Why 'Smallfoot' Should Have Embraced Its Musical Elements

The film isn't being sold for its music, but perhaps it should be.
Courtesy of Warner Bros.
The film isn't being sold for its music, but perhaps it should be.

There’s an old episode of South Park called “Simpsons Already Did It,” which plays off the running gag that any idea the foulmouthed kids from the eponymous Colorado town have...well, they got beaten to the punch by The Simpsons. The basic premise of the joke — that the groundbreaking TV series simply got to the good ideas before anyone else could — is one that could be applied to feature animation as well. So many of today’s mainstream animated films, however enjoyable they may be, are unable to avoid feeling like they’re simply retelling stories that Disney and/or Pixar has already told. The latest effort from Warner Animation Group, Smallfoot, has a unique concept but much of the details spinning out from that concept feels like it’s been done before by the House of Mouse.

So far, the biggest way in which Warner Animation Group has stood out from the crowd has been through the films they’ve made all about toys. The Lego Movie and The Lego Batman Movie are both boisterously funny and fast-paced (even if the 2014 original feels like something of a riff on the themes that Pixar touched upon in its first feature, Toy Story), but fellow entry The Lego Ninjago Movie struggled to take off nearly as well. The same could be said of the previous non-Lego film from the studio, Storks, which also seemed to expand on a Pixar idea, from their short film Partly Cloudy. Now, we have Smallfoot, which has a seemingly can’t-miss hook: what if Yetis were real, and what if they treated humans like mythical creatures the way we treat Yetis?

Early on, it becomes clear how Smallfoot is going to be a bit different from the other WAG films: lead character Migo (voiced by Channing Tatum) is beginning another day in his mountain village above the clouds that separate these abominable snowmen from the Himalayas, and he...bursts into song. Yes, even though the ads may not consistently suggest this, Smallfoot is a musical. Kind of. There are, including the end-credits song performed by Niall Horan, seven songs in Smallfoot, which still somehow manages to treat the music almost like an afterthought. Though the two standout sequences are musical — an early song performed by Zendaya with gorgeous animated flourishes as well as a hip-hop number performed by Common — Smallfoot awkwardly lurches through the other songs instead of wholeheartedly embracing the musical genre.

The plot kicks in when Migo sees a human (otherwise known as a “smallfoot”), after which most other Yetis shun him to the point of banishment. Being ostracized by the community, he eventually goes beneath the clouds and explores the human village to prove he’s not crazy. Soon, he encounters Percy Patterson (James Corden), a desperate-for-attention nature-TV host who initially treats seeing a Yeti as his ticket to fame. (One of the musical numbers is also the film’s worst sequence, as Percy uses a karaoke version of Queen and David Bowie’s “Under Pressure” to whine about not being popular anymore in verse. So yes, in this movie, James Corden does karaoke. Just not in a car.)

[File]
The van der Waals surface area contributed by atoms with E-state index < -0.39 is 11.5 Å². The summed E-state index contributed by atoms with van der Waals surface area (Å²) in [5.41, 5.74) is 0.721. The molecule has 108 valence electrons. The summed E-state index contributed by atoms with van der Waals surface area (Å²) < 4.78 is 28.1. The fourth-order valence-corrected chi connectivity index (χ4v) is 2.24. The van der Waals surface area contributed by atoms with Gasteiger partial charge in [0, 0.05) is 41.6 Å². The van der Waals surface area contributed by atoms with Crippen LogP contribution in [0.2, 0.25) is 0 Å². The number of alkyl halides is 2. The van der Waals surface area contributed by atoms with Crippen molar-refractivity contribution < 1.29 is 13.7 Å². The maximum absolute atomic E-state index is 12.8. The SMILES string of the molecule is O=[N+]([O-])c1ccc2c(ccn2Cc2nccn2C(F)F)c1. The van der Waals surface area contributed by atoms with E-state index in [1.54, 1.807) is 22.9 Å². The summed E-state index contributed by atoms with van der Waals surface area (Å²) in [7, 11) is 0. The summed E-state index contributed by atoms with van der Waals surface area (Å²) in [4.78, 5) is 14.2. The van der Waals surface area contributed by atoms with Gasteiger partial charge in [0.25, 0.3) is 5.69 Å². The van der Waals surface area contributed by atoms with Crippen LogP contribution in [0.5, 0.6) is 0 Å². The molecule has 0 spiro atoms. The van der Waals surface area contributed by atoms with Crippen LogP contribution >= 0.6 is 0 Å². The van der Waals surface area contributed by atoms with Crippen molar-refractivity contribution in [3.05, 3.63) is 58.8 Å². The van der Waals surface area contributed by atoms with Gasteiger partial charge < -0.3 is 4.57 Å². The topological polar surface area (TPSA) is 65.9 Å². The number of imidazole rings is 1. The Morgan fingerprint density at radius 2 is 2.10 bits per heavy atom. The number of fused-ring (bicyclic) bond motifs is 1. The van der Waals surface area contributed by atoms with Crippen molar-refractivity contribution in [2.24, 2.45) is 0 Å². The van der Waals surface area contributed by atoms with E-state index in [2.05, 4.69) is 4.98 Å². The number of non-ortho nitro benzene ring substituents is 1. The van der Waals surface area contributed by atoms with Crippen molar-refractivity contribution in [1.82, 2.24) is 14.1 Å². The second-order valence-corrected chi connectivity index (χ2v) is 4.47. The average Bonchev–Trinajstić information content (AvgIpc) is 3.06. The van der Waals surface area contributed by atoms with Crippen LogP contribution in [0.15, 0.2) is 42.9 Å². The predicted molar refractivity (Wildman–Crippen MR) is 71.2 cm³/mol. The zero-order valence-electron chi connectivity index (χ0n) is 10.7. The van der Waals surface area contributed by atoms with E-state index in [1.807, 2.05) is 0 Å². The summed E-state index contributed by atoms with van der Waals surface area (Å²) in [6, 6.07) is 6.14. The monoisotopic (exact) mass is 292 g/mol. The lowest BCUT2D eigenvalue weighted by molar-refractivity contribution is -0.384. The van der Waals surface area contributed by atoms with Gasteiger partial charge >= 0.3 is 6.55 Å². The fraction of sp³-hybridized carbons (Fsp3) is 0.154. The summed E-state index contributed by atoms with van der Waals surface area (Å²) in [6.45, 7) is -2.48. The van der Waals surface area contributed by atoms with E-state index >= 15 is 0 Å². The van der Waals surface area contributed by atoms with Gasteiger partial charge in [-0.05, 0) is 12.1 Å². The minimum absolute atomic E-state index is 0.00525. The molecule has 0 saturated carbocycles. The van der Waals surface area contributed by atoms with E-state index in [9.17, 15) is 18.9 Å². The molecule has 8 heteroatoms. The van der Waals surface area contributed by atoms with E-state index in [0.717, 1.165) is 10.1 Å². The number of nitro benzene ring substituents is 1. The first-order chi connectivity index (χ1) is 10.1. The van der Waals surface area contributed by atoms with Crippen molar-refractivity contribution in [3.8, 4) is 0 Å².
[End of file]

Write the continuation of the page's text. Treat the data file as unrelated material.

There’s nothing wrong with making an animated musical, of course. Plenty of the greatest animated films are themselves musicals, and recent Disney films like Frozen and Moana are perhaps more memorable specifically because they’re musicals. But it also helps that each of those films have instantly unforgettable musical sequences that almost transcend the film. For Frozen, it’s “Let It Go”, while Moana has “You’re Welcome” and “How Far I’ll Go”. Common, playing the leader of the Yetis, has “Let It Lie,” in which the fiercely protective leader reveals to Migo that he’s fully aware that humans are real. It’s because humans are real, and have attacked Yetis, that he and his ancestors came up with a system to keep the other Yetis in the dark about the smallfoot, lest humans encounter the Yetis and try to kill them once more. The sequence, as directed by Karey Kirkpatrick, is as visually remarkable as the music and lyrics are intelligent and entrancing.

Unfortunately, much of the rest of Smallfoot isn’t nearly as inspired. There’s one visually snappy gag, when Migo first descends below the clouds with disastrous, Looney Tunes-esque results. But mostly, Smallfoot is content to be amiable and pleasant in the moment without making its mark. There are plenty of animated films competing for attention, but still too few of them try to be musicals, let alone great musicals. Most of Warner Animation Group’s films are action-heavy; no doubt, that’s what we’ll get from next year’s The Lego Movie: The Second Part. It was a smart idea for Smallfoot to try and be WAG’s first musical. If only they’d embraced this as more than just an idea.

  • Josh Spiegel